I am sure critical information would be needed before you make an opinion of the situation as being sad. My question is how do you find out if the person would prefer to be alone and they enjoy the solitude, and they are happy, if you never approach them to ask? If I approached a person with my pastry and hot chocolate and they told me that they preferred to be alone, I would graciously apologize for breaking into their solitude and leave. Thinking to myself, well I tried, now for some yummy treats. I think I would do the same thing when I realized they were in fact trashcans and I think I would just sit at the other end of the bleachers and eat my pastry and drink my hot chocolate in solitude. Until Katie arrives just to say hi or chooses not to approach me, for fear of disrespecting my privacy and choice. Thank you Katie.

    1. andrea

      I’m of the opinion that behavior speaks louder than words. If a person is completely by himself out in a field, then he almost certainly wants that.

      If that same person is on the outside of a crowd and is looking in, then I’d guess he’s lonely.

      But I don’t know how to assess people’s feelings. They’re often more complex than anyone can discern – even the person who is having them. So I could be totally wrong. My point was that I thought it funny to conclude something w/o all the relevant facts. My reaction to the situation would have been to wonder IF they were lonely or happy. Not to conclude that the scene was sad. But that’s just me.

  3. This sounds like something my wife would do: conclude that there’s a problem before knowing some critical facts. When I was reading this, I was thinking “But what if that ‘person’ really *likes* being alone? What if they come from a huge family and that’s the ONLY time the get to be alone. Don’t you need to know that kind of thing BEFORE concluding that the situation is sad?”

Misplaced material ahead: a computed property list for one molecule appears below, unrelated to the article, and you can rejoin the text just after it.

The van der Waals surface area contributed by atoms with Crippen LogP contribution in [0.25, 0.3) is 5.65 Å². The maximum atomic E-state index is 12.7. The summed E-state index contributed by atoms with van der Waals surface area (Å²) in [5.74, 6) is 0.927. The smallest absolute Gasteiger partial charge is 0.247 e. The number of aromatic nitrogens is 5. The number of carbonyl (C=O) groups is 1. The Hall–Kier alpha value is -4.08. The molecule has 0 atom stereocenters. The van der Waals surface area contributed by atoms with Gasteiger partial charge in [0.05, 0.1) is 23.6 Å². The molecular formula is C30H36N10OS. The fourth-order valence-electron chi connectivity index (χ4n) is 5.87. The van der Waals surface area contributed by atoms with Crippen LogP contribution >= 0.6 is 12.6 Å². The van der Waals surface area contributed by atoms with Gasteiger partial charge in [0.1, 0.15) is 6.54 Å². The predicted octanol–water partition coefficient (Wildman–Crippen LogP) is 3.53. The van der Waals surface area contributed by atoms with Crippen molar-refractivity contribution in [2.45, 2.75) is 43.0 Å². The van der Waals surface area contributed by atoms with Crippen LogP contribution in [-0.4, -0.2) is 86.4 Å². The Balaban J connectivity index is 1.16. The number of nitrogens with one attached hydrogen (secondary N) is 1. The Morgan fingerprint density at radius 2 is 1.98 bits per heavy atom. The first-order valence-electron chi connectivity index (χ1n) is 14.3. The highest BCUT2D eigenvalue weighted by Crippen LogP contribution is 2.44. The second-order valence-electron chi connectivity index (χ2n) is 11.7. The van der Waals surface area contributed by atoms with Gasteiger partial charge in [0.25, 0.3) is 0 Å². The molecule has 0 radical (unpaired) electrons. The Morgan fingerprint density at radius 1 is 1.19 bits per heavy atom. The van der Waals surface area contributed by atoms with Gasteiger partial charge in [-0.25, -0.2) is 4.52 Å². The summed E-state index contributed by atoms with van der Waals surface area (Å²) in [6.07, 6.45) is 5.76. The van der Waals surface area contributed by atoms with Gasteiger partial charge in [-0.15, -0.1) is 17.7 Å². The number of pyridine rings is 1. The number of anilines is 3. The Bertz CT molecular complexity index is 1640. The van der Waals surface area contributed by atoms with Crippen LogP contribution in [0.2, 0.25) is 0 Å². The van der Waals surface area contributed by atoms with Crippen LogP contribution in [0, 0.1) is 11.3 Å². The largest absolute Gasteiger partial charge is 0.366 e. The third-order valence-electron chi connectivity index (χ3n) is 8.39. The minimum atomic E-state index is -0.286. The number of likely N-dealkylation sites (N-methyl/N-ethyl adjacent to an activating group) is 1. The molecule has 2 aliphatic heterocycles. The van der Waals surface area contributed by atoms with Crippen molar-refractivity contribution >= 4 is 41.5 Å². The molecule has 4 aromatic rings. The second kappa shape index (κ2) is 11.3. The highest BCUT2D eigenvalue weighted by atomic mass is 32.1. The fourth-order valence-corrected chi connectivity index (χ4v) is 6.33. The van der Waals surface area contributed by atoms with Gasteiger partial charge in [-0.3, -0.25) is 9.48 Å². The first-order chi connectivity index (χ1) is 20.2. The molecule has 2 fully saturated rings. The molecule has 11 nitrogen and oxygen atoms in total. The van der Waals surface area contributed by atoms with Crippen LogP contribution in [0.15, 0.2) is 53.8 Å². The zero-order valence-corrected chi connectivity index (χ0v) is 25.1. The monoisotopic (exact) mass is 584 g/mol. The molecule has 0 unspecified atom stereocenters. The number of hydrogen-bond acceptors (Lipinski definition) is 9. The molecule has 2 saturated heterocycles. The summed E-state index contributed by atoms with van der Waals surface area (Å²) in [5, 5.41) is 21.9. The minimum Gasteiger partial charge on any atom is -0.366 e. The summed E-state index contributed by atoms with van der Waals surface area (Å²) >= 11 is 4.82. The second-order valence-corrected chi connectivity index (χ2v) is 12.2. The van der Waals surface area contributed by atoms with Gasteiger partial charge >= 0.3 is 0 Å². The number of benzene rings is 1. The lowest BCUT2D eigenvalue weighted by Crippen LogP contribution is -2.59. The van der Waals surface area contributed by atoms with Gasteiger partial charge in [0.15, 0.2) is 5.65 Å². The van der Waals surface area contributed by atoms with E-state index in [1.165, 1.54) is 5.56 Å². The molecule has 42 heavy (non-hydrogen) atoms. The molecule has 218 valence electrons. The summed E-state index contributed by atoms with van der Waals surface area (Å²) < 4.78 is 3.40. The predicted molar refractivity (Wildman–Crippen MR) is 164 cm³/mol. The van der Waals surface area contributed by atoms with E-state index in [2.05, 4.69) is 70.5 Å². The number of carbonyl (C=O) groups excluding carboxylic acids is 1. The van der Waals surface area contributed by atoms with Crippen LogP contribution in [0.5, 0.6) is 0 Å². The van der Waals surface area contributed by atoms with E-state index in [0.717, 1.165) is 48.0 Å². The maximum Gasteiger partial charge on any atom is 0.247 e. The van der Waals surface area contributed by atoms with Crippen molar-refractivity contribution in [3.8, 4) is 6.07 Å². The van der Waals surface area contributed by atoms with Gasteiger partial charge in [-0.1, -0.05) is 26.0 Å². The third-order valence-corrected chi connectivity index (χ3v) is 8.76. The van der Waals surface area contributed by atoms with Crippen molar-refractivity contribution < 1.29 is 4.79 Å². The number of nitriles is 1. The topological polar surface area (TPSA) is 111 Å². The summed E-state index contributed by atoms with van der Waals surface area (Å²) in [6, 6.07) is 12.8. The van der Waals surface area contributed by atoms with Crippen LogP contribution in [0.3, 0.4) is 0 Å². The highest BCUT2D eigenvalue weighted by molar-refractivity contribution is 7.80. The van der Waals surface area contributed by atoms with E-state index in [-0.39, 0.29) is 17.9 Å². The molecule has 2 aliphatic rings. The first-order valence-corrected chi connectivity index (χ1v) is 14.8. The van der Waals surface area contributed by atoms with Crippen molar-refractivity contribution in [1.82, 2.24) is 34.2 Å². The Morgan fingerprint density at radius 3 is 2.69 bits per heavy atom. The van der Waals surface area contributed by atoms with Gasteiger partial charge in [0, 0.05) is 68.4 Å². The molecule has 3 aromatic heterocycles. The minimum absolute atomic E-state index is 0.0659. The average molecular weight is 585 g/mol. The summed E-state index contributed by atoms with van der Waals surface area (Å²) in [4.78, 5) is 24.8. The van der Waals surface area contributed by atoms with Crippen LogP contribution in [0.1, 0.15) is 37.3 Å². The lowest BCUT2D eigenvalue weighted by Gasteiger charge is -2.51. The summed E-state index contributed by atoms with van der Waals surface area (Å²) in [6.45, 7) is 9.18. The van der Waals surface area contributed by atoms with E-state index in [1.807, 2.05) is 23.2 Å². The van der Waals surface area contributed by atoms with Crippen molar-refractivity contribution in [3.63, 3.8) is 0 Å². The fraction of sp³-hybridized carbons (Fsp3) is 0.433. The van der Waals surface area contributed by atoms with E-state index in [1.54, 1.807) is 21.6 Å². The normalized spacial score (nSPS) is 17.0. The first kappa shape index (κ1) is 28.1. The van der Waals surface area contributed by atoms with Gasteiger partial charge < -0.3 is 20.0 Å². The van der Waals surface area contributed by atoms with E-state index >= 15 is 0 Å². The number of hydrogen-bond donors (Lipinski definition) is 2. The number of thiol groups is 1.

Another salient fact that might be handy: is that actually a person?

    Anyway, I laughed at this, but I think for a different reason than you intended.

    Re: respecting the trash can’s privacy, LOL!!!

  4. It takes a graceful, peaceful soul to have the courage to respect a trashcan’s privacy.

    You’re not dorky – as Yoda would say,

    “A wise and brave soul, you are.”

    (Awesome story, once again – thank you!)

  5. well, that is very thoughtful of you not wanting to invade their space. I admire your sense of respecting the trashcans wish to remain alone. Maybe in a very backwards way instead of respecting their boundries, I just bluder right in there just sure that they would love some company.

    I excell at dorkness.

  6. Katie,

    It is so wonderful to read your blog. I probably would have done the exact thing you did, feeling sorry for those kids and their lonliness. However, I probably would have bought them some hot chocolate and a warm pastry, walked over to them and try to break their lonliness, even for a moment, with something to eat and hopefully someone to talk with about nothing inparticular. When I got close enough and discovered they were trash cans, I would have to sit down because I would be laughing so hard. After I get it back together, I would drink the hot chocolate and eat the pastry, sitting next to the lonely trash cans. I would think to myself, what a great person I am to keep those trash cans company, even for a moment.